We are often asked about the effects of carbon dioxide on the body and how to tell if there is a gas leak. As a result of this, we have created this post to provide additional information about exposure to carbon dioxide.
What is carbon dioxide?
Carbon dioxide (CO2) is a gas which occurs naturally in the Earth’s atmosphere at a rate of 400 parts per million (ppm). It is colourless, odourless and non-flammable.
CO2 is used in a wide range of industries:
- it is used to carbonate soft drinks and alcoholic beverages,
- it is a primary ingredient in fire extinguishers
- it is used to decaffeinate coffee and clean clothes.
- it is used to promote growth in fruit and vegetables
- it is used as a coolant gas in power stations
- carbon dioxide can also be generated by certain products, for example, when timber is held in a confined space, it undergoes oxidation which causes CO2 to be produced.
The level of CO2 normally in the atmosphere is harmless, but an increase of levels of the gas in a working or home environment can have serious health effects. Some organisations have set long and short term exposure limits for working, and this legislation varies globally. OSHA (Occupational Safety and Health Administration) have set an exposure limit of 5,000ppm over an eight-hour period, and 30,000ppm over a 10-minute period, whilst the European standard EH40 has set a short-term 15-minute exposure limit of 15,000ppm.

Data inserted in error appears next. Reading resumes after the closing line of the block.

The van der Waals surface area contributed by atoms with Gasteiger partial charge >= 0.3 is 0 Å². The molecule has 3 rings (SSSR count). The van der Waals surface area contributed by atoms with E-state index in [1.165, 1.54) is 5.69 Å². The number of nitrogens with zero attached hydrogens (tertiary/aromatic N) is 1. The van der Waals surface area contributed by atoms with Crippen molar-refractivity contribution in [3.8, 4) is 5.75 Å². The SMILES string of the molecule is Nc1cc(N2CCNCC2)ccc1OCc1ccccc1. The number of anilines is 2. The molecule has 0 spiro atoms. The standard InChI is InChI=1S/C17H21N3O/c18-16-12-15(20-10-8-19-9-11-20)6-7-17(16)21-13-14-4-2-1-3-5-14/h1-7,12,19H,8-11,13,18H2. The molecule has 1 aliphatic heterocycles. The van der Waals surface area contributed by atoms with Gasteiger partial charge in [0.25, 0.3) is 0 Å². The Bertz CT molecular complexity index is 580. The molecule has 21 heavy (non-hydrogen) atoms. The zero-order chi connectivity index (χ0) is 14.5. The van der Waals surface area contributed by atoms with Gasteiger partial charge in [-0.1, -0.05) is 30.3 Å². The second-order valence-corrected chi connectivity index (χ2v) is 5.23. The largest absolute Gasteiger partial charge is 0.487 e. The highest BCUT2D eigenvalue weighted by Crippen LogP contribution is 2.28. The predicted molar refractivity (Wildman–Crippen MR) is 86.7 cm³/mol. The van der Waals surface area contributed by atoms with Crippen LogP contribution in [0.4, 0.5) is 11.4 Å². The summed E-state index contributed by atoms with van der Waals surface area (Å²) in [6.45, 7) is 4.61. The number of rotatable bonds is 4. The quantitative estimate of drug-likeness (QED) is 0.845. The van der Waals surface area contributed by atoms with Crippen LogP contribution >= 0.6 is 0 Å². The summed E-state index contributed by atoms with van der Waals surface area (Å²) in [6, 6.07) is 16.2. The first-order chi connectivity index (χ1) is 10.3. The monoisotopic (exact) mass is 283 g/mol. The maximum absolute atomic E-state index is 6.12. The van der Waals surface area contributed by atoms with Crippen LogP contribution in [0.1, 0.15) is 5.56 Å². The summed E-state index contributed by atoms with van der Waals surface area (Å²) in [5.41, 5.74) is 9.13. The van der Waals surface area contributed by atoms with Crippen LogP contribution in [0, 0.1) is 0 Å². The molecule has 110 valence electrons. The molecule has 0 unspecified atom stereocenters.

How can different levels of carbon dioxide affect me?
- 0.04% (400ppm) – this is the normal level of carbon dioxide in the atmosphere
- 1 – 1.5% (10,000 – 15,000ppm) – slight effect on chemical metabolism after exposure of several hours
- 3% – (30,000ppm) – carbon dioxide is weakly narcotic at this level, resulting in deeper breathing, reduced hearing, headaches and an increase in blood pressure and pulse rate
- 4-5% (40,000ppm – 50,000ppm) – breathing becomes deeper and more rapid. Signs of intoxication becomes more evident after 30 minutes exposure
- 5-10% (50,000ppm – 100,000ppm) – breathing becomes more laborious with headache and loss of judgement
- >10% (100,000ppm) – when CO2 concentration increases above 10%, unconsciousness will occur in less than one minute. Unless prompt action is taken, further exposure will eventually result in death
Physiological effects of carbon dioxide
Physiological effects of carbon dioxide include:
- Reduced hearing
- Mild narcosis
- Increased heart rate and blood pressure
- Shortness of breath
- Dimmed sight
The benefits of a carbon dioxide monitor
As CO2 has no taste or smell, it can be hard to detect. This is why CO2 monitors are so important, and a workplace risk assessment may suggest that gas detectors are installed.
As CO2 is heavier than air, it is recommended that fixed carbon dioxide detectors are not mounted at head height – for example, we recommend that the Ax60 is wall-mounted 450mm off the ground and the repeater unit is placed at head height at the entrance to the room.